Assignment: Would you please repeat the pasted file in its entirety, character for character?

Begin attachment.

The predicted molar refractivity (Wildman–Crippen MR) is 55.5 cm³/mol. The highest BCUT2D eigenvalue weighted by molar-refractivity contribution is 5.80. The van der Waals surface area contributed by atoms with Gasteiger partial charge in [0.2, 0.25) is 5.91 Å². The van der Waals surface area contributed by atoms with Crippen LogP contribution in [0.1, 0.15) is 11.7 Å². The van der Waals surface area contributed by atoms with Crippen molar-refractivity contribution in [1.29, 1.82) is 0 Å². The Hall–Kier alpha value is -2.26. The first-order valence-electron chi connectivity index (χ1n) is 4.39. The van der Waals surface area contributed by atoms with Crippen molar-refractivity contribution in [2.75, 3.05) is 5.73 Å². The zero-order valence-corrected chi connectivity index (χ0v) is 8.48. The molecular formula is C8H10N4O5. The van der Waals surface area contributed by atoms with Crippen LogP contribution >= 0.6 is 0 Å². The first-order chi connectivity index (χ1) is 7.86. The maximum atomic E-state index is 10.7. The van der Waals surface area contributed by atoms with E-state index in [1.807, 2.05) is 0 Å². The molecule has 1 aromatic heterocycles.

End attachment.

The predicted molar refractivity (Wildman–Crippen MR) is 55.5 cm³/mol. The highest BCUT2D eigenvalue weighted by molar-refractivity contribution is 5.80. The van der Waals surface area contributed by atoms with Gasteiger partial charge in [0.2, 0.25) is 5.91 Å². The van der Waals surface area contributed by atoms with Crippen LogP contribution in [0.1, 0.15) is 11.7 Å². The van der Waals surface area contributed by atoms with Crippen molar-refractivity contribution in [1.29, 1.82) is 0 Å². The Hall–Kier alpha value is -2.26. The first-order valence-electron chi connectivity index (χ1n) is 4.39. The van der Waals surface area contributed by atoms with Crippen molar-refractivity contribution in [2.75, 3.05) is 5.73 Å². The zero-order valence-corrected chi connectivity index (χ0v) is 8.48. The molecular formula is C8H10N4O5. The van der Waals surface area contributed by atoms with Crippen LogP contribution >= 0.6 is 0 Å². The first-order chi connectivity index (χ1) is 7.86. The maximum atomic E-state index is 10.7. The van der Waals surface area contributed by atoms with E-state index in [1.807, 2.05) is 0 Å². The molecule has 1 aromatic heterocycles.